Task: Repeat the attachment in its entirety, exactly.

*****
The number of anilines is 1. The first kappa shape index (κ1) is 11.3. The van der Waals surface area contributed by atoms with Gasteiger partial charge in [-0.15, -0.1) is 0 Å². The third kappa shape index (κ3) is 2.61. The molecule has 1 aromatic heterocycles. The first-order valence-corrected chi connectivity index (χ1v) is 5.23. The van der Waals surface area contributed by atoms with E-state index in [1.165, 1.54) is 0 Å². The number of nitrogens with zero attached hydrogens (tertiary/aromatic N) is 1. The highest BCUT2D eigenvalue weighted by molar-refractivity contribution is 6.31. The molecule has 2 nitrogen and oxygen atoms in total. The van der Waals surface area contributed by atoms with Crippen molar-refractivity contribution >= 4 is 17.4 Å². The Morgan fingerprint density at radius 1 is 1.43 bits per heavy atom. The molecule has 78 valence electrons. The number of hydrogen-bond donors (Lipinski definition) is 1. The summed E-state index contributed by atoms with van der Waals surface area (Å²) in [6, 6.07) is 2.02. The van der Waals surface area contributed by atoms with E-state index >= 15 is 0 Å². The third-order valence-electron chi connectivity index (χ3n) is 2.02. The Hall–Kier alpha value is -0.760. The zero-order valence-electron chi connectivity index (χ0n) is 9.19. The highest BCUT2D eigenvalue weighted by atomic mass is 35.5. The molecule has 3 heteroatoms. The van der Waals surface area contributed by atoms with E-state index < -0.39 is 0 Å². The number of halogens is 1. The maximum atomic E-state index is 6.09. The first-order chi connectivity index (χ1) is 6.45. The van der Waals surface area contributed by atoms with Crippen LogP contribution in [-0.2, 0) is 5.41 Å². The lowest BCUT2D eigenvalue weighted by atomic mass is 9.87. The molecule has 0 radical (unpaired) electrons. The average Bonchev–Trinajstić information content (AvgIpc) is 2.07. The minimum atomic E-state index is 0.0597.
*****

The number of anilines is 1. The first kappa shape index (κ1) is 11.3. The van der Waals surface area contributed by atoms with Gasteiger partial charge in [-0.15, -0.1) is 0 Å². The third kappa shape index (κ3) is 2.61. The molecule has 1 aromatic heterocycles. The first-order valence-corrected chi connectivity index (χ1v) is 5.23. The van der Waals surface area contributed by atoms with E-state index in [1.165, 1.54) is 0 Å². The number of nitrogens with zero attached hydrogens (tertiary/aromatic N) is 1. The highest BCUT2D eigenvalue weighted by molar-refractivity contribution is 6.31. The molecule has 2 nitrogen and oxygen atoms in total. The van der Waals surface area contributed by atoms with Crippen molar-refractivity contribution >= 4 is 17.4 Å². The Morgan fingerprint density at radius 1 is 1.43 bits per heavy atom. The molecule has 78 valence electrons. The number of hydrogen-bond donors (Lipinski definition) is 1. The summed E-state index contributed by atoms with van der Waals surface area (Å²) in [6, 6.07) is 2.02. The van der Waals surface area contributed by atoms with E-state index >= 15 is 0 Å². The third-order valence-electron chi connectivity index (χ3n) is 2.02. The Hall–Kier alpha value is -0.760. The zero-order valence-electron chi connectivity index (χ0n) is 9.19. The highest BCUT2D eigenvalue weighted by atomic mass is 35.5. The molecule has 3 heteroatoms. The van der Waals surface area contributed by atoms with E-state index < -0.39 is 0 Å². The number of halogens is 1. The maximum atomic E-state index is 6.09. The first-order chi connectivity index (χ1) is 6.45. The van der Waals surface area contributed by atoms with Crippen LogP contribution in [-0.2, 0) is 5.41 Å². The lowest BCUT2D eigenvalue weighted by atomic mass is 9.87. The molecule has 0 radical (unpaired) electrons. The average Bonchev–Trinajstić information content (AvgIpc) is 2.07. The minimum atomic E-state index is 0.0597.